How to Prove Sexual Harassment at a Workplace in California

HomeBlogHow to Prove Sexual Harassment at a Workplace in California
How to Prove Sexual Harassment at a Workplace in California
Jan 01

Your workplace should be safe for all employees. Though some jobs hold more physical risk than others, it’s important that your employers and coworkers do everything that they can to make the workplace environment pleasant and accessible to all. Unfortunately, sexual harassment can make a workplace feel anything but safe. Inappropriate comments, gestures, and actions can make it difficult to focus on the job at hand and can even leave employees in fear for their physical and emotional safety.

Fortunately, there are federal and state laws that make sexual harassment illegal and assign penalties for participating in such behavior. If you experience sexual harassment in the workplace, there are steps you can take to protect yourself, your employment, your family, and your future.

Often, the most difficult aspect of sexual harassment cases is proving that the incident occurred. Without corroboration from other employees, sexual harassment and sexual discrimination can be difficult to prove. Here are some tips for proving sexual harassment has happened to you.

What Are the Two Criteria for Workplace Harassment?

Harassment, whether sexual or not, must be identified before it can be proven. Because every situation is different, EEOC law defines two criteria that must be met to make up unlawful workplace harassment. These criteria are:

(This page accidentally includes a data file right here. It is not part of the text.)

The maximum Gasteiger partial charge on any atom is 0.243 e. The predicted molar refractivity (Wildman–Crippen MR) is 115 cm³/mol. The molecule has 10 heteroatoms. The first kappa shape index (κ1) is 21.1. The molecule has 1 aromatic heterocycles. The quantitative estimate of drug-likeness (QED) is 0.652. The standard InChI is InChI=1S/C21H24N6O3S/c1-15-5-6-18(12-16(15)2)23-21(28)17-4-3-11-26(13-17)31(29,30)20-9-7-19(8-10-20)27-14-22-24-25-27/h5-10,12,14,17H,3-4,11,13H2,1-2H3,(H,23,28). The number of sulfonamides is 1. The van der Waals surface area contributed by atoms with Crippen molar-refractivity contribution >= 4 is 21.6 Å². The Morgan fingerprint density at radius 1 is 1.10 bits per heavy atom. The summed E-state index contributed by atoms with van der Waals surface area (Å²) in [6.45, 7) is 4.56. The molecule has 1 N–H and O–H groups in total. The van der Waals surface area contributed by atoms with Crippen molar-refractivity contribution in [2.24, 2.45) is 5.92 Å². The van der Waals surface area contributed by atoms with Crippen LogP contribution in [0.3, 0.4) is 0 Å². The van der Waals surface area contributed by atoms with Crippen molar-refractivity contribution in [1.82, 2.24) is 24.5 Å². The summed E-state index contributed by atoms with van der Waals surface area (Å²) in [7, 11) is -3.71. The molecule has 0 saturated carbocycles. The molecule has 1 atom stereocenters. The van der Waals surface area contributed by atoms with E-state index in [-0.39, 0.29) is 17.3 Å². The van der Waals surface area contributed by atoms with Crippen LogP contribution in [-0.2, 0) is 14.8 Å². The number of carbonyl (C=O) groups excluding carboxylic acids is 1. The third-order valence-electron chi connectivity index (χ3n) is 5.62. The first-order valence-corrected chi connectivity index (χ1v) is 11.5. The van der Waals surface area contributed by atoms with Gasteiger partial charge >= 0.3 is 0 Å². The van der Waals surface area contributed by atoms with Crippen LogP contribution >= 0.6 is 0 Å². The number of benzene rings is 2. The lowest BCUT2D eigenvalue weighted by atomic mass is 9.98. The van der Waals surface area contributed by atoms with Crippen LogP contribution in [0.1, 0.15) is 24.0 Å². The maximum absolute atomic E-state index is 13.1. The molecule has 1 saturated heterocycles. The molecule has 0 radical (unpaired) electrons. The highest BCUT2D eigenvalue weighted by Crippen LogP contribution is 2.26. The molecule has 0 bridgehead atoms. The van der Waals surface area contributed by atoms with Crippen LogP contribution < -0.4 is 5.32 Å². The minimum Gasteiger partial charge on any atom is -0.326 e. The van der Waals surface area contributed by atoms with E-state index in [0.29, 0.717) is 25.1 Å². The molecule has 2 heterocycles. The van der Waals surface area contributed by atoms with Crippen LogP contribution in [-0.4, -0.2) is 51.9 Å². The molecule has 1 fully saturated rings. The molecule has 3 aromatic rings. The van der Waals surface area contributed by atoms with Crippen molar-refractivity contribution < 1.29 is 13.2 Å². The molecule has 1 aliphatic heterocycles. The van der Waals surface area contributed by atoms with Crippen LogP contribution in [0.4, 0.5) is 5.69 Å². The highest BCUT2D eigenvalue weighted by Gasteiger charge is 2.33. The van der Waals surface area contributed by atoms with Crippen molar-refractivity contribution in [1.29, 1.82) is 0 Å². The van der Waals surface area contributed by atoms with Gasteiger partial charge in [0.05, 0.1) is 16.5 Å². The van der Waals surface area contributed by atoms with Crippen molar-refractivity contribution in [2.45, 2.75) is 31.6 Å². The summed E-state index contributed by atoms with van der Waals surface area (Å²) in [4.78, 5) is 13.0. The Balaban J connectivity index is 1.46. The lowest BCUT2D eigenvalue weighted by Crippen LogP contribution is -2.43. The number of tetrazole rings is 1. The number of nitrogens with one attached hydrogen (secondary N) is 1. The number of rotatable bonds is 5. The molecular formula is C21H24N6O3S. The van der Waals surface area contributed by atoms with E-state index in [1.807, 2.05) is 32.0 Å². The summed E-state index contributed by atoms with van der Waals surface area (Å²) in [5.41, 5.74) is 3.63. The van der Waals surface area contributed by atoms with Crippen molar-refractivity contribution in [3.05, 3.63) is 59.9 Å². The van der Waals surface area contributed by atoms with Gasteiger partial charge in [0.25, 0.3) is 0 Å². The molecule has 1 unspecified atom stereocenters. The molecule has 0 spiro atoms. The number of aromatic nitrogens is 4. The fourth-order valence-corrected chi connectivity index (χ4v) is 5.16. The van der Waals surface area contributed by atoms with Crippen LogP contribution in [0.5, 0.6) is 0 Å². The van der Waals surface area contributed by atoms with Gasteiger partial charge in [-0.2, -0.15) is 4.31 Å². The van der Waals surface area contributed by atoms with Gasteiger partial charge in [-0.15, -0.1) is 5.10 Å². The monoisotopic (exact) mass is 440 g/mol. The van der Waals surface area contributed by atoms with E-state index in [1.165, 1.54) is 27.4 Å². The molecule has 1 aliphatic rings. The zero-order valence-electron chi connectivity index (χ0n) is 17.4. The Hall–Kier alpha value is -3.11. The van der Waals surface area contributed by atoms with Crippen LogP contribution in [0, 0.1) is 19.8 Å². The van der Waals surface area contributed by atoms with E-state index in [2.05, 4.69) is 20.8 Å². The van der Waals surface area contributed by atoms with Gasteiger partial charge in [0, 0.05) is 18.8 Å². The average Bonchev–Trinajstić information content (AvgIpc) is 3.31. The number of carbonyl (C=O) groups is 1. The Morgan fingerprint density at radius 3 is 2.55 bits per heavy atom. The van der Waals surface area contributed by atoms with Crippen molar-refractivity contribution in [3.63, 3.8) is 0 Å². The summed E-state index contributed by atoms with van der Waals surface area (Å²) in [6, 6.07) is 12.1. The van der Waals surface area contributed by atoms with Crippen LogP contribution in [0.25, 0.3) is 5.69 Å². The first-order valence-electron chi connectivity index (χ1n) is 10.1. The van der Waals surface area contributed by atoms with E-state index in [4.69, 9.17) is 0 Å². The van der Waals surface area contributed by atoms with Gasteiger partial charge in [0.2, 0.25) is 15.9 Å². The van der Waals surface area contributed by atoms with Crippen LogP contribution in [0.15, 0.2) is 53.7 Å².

1. The actions have created a hostile, abusive, or intimidating work environment by most people’s standards.
  2. Enduring the harassment is a condition of continued employment.

Any sexual harassment situation should demonstrate one or both of these elements. For example, let’s say that your coworker is sending you sexually charged emails. You’ve asked them to stop, but they continue, and it makes you reluctant to go to work. This would be considered harassment under the first criteria because it has created a hostile work environment.

Alternatively, let’s say your boss begins soliciting sexual acts from you and tells you that you’ll be fired if you refuse or if you tell anyone what is happening. The harassment has become a condition of employment and is therefore illegal under the first criteria.

What Qualifies as Sexual Harassment in the Workplace in California?

There are many examples of workplace sexual harassment. Each scenario is different depending on the individuals involved, the industry, and the circumstances surrounding the sexually charged actions. Sexual harassment commonly occurs with the following actions:

  • Obscene gestures
  • Explicit jokes, stories, or comments
  • Inappropriate texts, emails, or messages
  • Requests for sexual favors or actions or unwanted propositions
  • Derogatory comments about a person’s body, appearance, or sexual activity
  • Offers of employment perks, raises, promotions, or benefits based on the performance of sexual activities

What Evidence Do I Need to Prove a Hostile Work Environment in California?

Whether sexual harassment has created a hostile work environment or a condition of your employment, a skilled attorney can help you prove the events in court. To make the process easier and to increase the chances of receiving justice, you should:

  • Document any offenses that occur. Note the time, date, location, and details of what happened. Keep this in a secure location and add to it every time something new transpires.